Ask them if they are truly independent. A ‘broker’ who is tied to one or two finance companies isn’t a truly independent broker and you can’t be assured that they are getting the best deals for your franchisees.
Ask them if they truly get franchising.And ask again! So many new finance companies pop up and put the word ‘franchise’ into their branding. Ask how long they’ve been working actively in franchising with more than just 10 or so brands, how many brands they work with, etc. Really dig deeper to understand whether they are just putting a marketing strapline onto their website, or if they are truly integrated into the industry.
Don’t fall for the ‘spreadsheet millionaire’ trap! Yes, we talked about it as a risk for you as franchisor – but there is also a risk your broker has the sole focus of getting the deal done too. If the only service they provide is funding; with no follow up accountability on those plans, then it is likely that their main source of income is based on success fees. Again, this might help you today but decimate your unit level economics tomorrow.
Creating a system to manage your networks finances Being in franchising since 2006, this is probably the area where I’m most amazed at the differences between networks. We all know that finance is the language of business, but it’s very rare that franchisee and franchisor speak the same language!
The very best in class franchisees have a system that consolidates and provides analytics of their networks performance – not just their sales (which is where the MSF comes from) but also their profitability. There are two ways in which you can do this:
You can build it yourself. If you have experience of Application Programming Interface (API) connections between various packages, the risks of different charts of accounts, and coding experience you’d be able to create a consolidation tool that works.
You can use an existing system, for example d&t’s free of charge Franchise Dashboard, which helps you hit the ground running with the insights you need to manage your network.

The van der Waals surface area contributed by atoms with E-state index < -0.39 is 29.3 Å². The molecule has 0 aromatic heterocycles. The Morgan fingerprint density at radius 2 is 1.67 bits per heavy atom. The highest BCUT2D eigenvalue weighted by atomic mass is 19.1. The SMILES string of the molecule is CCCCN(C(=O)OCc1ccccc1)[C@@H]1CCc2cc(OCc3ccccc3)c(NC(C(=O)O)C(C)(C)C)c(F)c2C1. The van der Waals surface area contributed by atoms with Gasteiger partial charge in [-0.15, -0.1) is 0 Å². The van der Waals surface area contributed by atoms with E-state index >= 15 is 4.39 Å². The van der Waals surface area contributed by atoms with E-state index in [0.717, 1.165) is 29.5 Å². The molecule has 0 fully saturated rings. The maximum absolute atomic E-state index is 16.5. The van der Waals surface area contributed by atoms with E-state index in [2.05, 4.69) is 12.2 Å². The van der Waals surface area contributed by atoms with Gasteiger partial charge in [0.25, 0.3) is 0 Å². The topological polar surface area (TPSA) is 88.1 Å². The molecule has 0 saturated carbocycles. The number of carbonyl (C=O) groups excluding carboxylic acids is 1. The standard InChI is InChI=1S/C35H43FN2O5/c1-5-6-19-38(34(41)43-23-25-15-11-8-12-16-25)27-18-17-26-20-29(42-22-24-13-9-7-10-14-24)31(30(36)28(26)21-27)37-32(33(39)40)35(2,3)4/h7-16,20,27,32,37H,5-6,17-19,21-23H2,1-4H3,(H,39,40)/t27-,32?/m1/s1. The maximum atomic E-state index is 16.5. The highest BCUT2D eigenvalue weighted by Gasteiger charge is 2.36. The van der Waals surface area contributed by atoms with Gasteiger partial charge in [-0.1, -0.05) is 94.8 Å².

Once you’ve got a system, this is where the magic kicks in!
If you use a holistic provider that manages both the planning (through funding applications) and the results (through filing of accounts and tax returns), you can not only monitor what happened 18 months ago, but also compare against what was planned to happen. This can help you drive performance, and in turn happiness, through your network – whilst also being able to spot when things aren’t quite what they seem.
Appoint a mandatory accounting partner in your franchise agreement Under the EU Block Exemption for Vertical Agreements, you are permitted to enforce certain suppliers that are integral to your network, and we all know that financial management is vital to both the health and the performance of each and every franchisee.
It is much tougher to justify enforcing a generic accountant who uses off the shelf systems, but when you have one that also provides the network infrastructure to manage the finances of the entire network it becomes a no-brainer.
When choosing your partner, again you should follow similar questions to those mentioned above about their longevity and experience in franchising, and working with concepts that are similar to yours.
The kind of things that a reputable accounting partner would suggest, without you prompting them, would be:
A mandatory chart of accounts to ensure that you are comparing apples with apples and that the information is similar across the network.